Iced Tea

February 21, 2009 at 1:33 pm | Posted in J. Frederick | Leave a comment
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“Of course not, you dangerous maniac!” is undoubtedly the answer that triumphantly leaps from your brain to your mouth when I humbly proffer the age-old question, “Is there anything more refreshing or delicious than iced tea?”  For no man or woman has yet produced or even conceived of anything more satisfying or soul-affirming than that most precious and delectable of beverages, the powerful and god-fearing Iced Tea, and no man or woman ever shall, if the prophesies hold true – toil tirelessly though they may.  Made of sanctified tea leaves from the sort of quiet, sacred place you visit on a backpacking tour after college and which makes you swear you’re having a religious experience (just after the sun comes up and frosts the tips of the uncultivated tea plants with its rosy golden glow), exponentially more wonderful than its foul, lowly, unpalatable, bastardized cousin Hot Tea, considerably easier to find than its other cousin, Gek Tea1, iced tea has quenched the thirst of kings and paupers, been pressed to the sweaty brows of queens and scullery maids, leveled once-mighty, now-forgotten cities to ash, and brought greater men than you or I to their quivering, thirsty knees.  Here, do this: imagine you’ve worked hard all day in the fields, plowing and reaping, and as you gaze at the horizon into the dying daylight, you spot on the top of a hill the most beautiful woman you’ve ever seen, her brown eyes shining, her hair softly blowing in the breeze, one hand holding a jug of fresh iced tea and the other smoothing down her white cotton sundress.  Could any image be more glorious to a man after an honest day’s work?  Yes, make it a double!” is the only acceptable response to that most welcome of questions, “Would you like some iced tea?”  You would be a fool to say otherwise, and trust me, iced tea suffers fools even less gladly than I do. (Ed Note: I don’t like iced tea)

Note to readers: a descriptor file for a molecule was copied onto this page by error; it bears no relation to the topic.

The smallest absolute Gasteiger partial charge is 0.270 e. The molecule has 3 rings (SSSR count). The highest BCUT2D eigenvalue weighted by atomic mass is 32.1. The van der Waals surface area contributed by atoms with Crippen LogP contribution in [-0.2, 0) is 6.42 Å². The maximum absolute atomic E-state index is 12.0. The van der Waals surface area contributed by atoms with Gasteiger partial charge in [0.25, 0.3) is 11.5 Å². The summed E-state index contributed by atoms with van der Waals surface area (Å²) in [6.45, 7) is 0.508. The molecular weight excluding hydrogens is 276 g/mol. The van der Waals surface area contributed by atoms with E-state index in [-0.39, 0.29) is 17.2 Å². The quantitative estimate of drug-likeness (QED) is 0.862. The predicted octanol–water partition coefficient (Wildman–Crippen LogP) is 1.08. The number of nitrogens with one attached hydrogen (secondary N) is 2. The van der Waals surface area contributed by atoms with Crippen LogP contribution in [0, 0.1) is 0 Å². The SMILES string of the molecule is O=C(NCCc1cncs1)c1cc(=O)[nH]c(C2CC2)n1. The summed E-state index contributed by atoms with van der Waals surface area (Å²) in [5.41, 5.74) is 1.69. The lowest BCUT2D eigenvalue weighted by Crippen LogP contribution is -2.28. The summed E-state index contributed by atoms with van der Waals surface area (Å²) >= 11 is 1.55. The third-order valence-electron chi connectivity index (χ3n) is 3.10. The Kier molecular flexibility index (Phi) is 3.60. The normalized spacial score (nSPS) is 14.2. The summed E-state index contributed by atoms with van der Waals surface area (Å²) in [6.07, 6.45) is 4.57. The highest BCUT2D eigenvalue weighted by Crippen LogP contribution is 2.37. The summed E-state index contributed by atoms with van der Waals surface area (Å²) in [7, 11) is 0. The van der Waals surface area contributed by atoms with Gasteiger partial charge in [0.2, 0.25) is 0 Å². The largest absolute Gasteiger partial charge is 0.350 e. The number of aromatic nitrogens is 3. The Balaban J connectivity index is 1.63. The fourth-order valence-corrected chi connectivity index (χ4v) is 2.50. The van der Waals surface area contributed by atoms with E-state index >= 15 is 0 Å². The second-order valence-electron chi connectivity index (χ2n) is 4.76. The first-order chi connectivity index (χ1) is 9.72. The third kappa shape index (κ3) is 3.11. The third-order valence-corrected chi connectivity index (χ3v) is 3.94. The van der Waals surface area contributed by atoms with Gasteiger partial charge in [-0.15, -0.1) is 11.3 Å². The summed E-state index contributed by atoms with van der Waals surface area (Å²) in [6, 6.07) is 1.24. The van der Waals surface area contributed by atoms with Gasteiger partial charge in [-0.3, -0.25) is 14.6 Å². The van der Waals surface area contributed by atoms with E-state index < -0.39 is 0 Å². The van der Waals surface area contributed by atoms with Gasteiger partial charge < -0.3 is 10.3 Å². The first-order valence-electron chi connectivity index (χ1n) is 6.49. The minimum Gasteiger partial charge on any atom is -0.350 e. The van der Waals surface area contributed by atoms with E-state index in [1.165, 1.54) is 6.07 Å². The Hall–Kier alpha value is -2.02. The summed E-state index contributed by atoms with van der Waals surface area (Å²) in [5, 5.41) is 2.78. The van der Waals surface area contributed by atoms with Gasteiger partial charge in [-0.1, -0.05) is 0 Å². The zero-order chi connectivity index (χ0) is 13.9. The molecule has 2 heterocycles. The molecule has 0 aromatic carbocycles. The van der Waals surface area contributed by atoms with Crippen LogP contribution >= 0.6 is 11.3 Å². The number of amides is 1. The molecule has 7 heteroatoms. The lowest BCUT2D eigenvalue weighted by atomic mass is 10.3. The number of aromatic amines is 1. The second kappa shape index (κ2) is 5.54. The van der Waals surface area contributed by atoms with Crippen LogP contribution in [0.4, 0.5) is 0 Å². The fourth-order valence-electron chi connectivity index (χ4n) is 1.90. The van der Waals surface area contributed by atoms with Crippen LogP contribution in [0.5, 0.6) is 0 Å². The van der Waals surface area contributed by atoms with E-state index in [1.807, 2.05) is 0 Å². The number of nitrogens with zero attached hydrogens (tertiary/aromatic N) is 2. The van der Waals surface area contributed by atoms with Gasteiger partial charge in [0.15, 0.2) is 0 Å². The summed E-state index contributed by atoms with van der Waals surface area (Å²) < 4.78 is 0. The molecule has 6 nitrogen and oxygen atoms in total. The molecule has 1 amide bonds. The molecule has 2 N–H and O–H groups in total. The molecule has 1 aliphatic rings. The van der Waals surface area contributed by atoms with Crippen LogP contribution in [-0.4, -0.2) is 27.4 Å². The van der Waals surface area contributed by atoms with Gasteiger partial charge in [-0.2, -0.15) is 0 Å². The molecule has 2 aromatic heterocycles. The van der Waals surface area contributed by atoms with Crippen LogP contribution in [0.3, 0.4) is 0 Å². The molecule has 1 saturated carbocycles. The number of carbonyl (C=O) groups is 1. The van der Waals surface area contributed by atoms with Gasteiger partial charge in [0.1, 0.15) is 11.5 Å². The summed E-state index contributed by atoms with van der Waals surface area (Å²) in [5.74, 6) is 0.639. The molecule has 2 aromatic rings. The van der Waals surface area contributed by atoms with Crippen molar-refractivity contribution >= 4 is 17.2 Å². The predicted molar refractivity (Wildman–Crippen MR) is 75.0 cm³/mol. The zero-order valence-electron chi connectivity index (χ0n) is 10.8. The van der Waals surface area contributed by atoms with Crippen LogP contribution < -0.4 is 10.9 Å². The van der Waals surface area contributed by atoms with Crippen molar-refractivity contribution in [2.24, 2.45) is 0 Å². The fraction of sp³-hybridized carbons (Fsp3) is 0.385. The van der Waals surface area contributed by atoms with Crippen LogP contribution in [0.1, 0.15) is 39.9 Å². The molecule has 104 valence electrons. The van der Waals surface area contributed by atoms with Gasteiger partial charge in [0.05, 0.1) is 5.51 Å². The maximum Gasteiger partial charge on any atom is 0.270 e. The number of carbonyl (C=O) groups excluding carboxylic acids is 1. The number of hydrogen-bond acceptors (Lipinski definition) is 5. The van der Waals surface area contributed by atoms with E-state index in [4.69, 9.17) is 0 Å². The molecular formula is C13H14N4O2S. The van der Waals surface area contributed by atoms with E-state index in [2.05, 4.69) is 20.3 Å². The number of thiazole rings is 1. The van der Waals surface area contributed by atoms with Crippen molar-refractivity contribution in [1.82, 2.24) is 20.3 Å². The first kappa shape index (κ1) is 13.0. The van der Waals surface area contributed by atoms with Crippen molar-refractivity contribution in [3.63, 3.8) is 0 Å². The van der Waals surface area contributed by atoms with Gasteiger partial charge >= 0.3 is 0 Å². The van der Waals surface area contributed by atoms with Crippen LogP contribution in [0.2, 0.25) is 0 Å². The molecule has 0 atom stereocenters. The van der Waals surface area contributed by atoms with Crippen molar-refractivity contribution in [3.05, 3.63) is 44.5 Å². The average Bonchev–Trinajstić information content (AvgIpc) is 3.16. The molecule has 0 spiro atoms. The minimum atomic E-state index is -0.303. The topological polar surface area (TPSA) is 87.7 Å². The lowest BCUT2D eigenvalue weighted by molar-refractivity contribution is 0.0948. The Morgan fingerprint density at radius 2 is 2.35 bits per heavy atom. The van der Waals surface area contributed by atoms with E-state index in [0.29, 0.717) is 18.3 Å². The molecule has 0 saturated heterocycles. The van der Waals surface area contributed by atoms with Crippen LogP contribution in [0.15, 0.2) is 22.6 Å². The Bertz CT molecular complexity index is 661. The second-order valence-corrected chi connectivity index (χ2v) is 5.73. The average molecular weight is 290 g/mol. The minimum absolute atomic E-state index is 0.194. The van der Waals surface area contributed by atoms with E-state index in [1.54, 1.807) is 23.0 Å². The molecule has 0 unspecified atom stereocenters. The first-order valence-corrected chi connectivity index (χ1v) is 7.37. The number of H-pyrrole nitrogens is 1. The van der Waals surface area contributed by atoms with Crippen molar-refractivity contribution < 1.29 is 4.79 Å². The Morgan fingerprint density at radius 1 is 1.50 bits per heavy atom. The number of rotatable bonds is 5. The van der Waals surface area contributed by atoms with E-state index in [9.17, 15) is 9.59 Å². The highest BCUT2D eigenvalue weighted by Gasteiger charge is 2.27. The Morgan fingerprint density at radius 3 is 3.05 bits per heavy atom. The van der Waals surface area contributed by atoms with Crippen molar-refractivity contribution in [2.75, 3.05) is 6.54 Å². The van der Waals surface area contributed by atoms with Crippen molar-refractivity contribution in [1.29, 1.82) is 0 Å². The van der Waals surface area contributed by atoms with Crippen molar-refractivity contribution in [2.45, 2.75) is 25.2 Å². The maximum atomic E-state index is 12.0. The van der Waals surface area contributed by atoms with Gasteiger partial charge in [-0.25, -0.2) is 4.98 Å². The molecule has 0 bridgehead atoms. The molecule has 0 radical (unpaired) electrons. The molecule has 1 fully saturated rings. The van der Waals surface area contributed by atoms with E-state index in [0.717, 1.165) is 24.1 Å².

1Gek (sometimes Ghek): Neither hot nor cold, and certainly not “lukewarm” either, gek is the fabled Other Temperature, indescribable to those who have not felt it.  It is the temperature of a corpse’s wail heard by a Bavarian child during the witching hour on Walpurgis Night; the temperature of an unfulfilled dream.  Standing outside in gek weather has driven men mad, shattering their teeth and reversing the flow of their blood.  Gek Tea is not to be drunk by the cowardly, the unfaithful, or the unprepared. J. Frederick

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